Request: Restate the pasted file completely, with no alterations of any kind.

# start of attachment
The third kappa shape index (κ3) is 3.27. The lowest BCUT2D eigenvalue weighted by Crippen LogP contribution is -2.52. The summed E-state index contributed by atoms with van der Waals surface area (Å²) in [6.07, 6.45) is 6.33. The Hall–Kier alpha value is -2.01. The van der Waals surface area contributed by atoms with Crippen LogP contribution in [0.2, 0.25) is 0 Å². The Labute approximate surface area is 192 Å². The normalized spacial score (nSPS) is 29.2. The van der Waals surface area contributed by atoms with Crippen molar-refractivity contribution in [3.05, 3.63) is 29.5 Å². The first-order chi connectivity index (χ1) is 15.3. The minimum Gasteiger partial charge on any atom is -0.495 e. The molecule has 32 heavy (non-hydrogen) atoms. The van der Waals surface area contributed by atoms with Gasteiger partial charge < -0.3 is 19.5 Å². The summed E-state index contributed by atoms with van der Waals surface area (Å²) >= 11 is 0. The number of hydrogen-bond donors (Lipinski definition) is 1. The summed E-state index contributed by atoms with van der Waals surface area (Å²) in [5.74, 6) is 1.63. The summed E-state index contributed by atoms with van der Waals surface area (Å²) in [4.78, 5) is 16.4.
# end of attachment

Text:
The third kappa shape index (κ3) is 3.27. The lowest BCUT2D eigenvalue weighted by Crippen LogP contribution is -2.52. The summed E-state index contributed by atoms with van der Waals surface area (Å²) in [6.07, 6.45) is 6.33. The Hall–Kier alpha value is -2.01. The van der Waals surface area contributed by atoms with Crippen LogP contribution in [0.2, 0.25) is 0 Å². The Labute approximate surface area is 192 Å². The normalized spacial score (nSPS) is 29.2. The van der Waals surface area contributed by atoms with Crippen molar-refractivity contribution in [3.05, 3.63) is 29.5 Å². The first-order chi connectivity index (χ1) is 15.3. The minimum Gasteiger partial charge on any atom is -0.495 e. The molecule has 32 heavy (non-hydrogen) atoms. The van der Waals surface area contributed by atoms with Gasteiger partial charge < -0.3 is 19.5 Å². The summed E-state index contributed by atoms with van der Waals surface area (Å²) >= 11 is 0. The number of hydrogen-bond donors (Lipinski definition) is 1. The summed E-state index contributed by atoms with van der Waals surface area (Å²) in [5.74, 6) is 1.63. The summed E-state index contributed by atoms with van der Waals surface area (Å²) in [4.78, 5) is 16.4.